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Why native USB 3.0 for Mac won't happen


Mac Life has put together an interesting article on why we probably won't see USB 3.0 natively on the Mac. It's worth a read, but the long and short of it is this: Light Peak -- the ultra fast 10 Gbps, one size fits all (USB, Ethernet, FireWire, SATA and PCI Express) optical cable replacement that's been dangled before our eyes, but not made a reality, yet.

Light Peak was first demonstrated by Intel back in 2009 on a hackintosh running Mac OS X -- which ruffled a few feathers. At the time, Engadget reported that Apple was behind the technology, with discussions between the two companies developing the technology dating back to 2007, and that (according to an extremely reliable source) Light Peak would be introduced to the Mac line-up in the autumn of 2010 with iPhone implementation in 2011.

Since then, we've seen USB 3.0 come to market (to a small extent, and not natively on the Mac), but there's been no sign of Light Peak. Unfortunately, at the 2010 Intel Developer Forum, Electronista reported that the chip-maker said it didn't expect Light Peak to come to market until 2012 -- making its original "...maybe not next week, but soon" comment a little overly optimistic.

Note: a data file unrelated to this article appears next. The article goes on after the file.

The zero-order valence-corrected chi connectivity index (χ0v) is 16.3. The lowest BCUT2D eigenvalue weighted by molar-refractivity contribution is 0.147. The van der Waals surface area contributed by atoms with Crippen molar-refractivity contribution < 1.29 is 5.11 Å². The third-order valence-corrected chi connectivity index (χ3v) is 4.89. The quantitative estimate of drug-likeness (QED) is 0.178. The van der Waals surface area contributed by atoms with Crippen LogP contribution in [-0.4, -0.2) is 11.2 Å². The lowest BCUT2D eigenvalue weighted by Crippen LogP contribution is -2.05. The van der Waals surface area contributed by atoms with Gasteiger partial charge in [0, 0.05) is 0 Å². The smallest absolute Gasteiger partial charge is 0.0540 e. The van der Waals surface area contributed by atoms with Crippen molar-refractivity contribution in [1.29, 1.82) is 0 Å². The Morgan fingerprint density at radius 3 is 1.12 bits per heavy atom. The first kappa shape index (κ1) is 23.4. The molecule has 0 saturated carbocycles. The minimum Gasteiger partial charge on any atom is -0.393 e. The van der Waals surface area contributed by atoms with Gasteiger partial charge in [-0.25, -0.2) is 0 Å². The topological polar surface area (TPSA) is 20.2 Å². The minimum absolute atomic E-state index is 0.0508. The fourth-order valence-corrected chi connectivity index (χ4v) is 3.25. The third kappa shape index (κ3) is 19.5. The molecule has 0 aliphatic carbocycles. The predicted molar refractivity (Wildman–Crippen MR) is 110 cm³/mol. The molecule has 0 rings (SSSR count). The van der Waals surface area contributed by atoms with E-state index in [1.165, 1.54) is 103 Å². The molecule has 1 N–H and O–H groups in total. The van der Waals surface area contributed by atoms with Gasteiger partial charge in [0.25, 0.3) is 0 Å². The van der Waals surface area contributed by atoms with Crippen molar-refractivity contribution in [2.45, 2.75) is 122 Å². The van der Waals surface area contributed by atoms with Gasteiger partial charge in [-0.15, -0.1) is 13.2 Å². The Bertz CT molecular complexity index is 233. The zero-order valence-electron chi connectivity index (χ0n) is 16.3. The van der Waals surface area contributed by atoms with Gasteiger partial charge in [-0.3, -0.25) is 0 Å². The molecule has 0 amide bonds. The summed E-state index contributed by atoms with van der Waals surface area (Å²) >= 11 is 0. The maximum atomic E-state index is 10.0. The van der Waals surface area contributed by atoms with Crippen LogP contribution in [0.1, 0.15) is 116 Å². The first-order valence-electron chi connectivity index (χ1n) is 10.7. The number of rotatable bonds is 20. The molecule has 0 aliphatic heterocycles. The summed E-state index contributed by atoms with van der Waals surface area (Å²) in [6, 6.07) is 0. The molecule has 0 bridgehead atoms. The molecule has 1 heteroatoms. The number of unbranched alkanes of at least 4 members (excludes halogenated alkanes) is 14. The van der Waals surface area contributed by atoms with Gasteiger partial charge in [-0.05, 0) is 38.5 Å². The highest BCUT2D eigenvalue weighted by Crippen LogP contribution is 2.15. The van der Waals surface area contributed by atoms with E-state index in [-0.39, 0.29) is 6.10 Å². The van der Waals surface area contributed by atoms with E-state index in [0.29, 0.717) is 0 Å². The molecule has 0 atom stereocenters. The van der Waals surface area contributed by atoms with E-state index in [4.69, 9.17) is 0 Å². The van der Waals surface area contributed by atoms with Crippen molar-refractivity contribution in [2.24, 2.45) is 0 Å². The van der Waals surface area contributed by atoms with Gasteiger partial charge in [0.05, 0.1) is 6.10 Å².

Regardless, and getting back to the Mac Life article, it's unlikely that we'll see Apple natively support USB 3.0 because Light Peak is on the horizon -- be that a distant one. In my humble opinion, with the slow adoption of USB 3.0, and its imminent obsoleteness with Light Peak around the corner, it wouldn't make sense for Apple to introduce a technology that's about to be replaced by a better one. As paradoxical as that might sound, Light Peak will not be an upgrade, it will change the way we connect peripherals to our computers, which is likely why it's worth the wait.

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